Univision, the US Spanish-language broadcaster and digital publisher, has won the bankruptcy auction to acquire Gawker for $135 million. It beat media company Ziff Davis LLC, which had made an initial bid of $90 million.
The deal still needs to be approved by a bankruptcy judge. It covers all seven of Gawker Media’s sites: Gizmodo, Kotaku, Gawker.com, Lifehacker, Deadspin, Jalopnik, and Jezebel. Gawker founder Nick Denton confirmed Univision's winning bid in a statement.
Gawker Media Group has agreed this evening to sell our business and popular brands to Univision, one of America’s largest media companies that is rapidly assembling the leading digital media group for millennial and multicultural audiences. I am pleased that our employees are protected and will continue their work under new ownership — disentangled from the legal campaign against the company. We could not have picked an acquirer more devoted to vibrant journalism.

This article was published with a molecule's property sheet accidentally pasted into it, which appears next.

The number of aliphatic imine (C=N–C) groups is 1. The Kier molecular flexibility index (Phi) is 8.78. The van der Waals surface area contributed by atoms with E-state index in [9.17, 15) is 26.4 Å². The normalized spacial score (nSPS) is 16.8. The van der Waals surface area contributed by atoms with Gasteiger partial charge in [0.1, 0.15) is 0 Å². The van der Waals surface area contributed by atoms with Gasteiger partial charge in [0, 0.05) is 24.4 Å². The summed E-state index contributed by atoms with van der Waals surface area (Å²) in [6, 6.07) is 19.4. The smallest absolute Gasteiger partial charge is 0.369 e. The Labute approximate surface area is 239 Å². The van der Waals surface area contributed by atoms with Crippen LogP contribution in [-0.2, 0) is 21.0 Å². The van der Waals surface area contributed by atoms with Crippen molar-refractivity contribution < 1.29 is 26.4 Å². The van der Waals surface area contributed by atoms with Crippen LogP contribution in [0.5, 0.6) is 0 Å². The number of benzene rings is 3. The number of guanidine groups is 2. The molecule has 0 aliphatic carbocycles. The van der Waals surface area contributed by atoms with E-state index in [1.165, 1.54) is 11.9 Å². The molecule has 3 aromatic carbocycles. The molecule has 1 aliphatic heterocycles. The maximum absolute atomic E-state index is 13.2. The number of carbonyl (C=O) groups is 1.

Gawker filed for bankruptcy in June after losing a $140 million violation of privacy lawsuit against Terry Bollea, better known as Hulk Hogan, who sued the company after it published clips of a sex tape featuring the former wrestler and his friend’s wife.
Hogan’s lawsuit was partly funded by Facebook investor and PayPal co-founder Peter Thiel, who said he was “proud” to lend his financial support to the case. Gawker revealed the billionaire was gay in a 2007 article - Thiel said he had just begun to come out to those close to him at the time of its publication.
Female Lifestyle site LittleThings made a $10 million offer for Jezebel but was told it wasn’t for sale as an individual property (at least not at the moment) and that the bid arrived too late.
Univision is best known for its broadcast networks and radio stations, but it has expanded its online portfolio in recent times. It acquired a large stake in satire site The Onion earlier this year, owns network and digital publisher Fusion, and bought African-American news site The Root in 2015.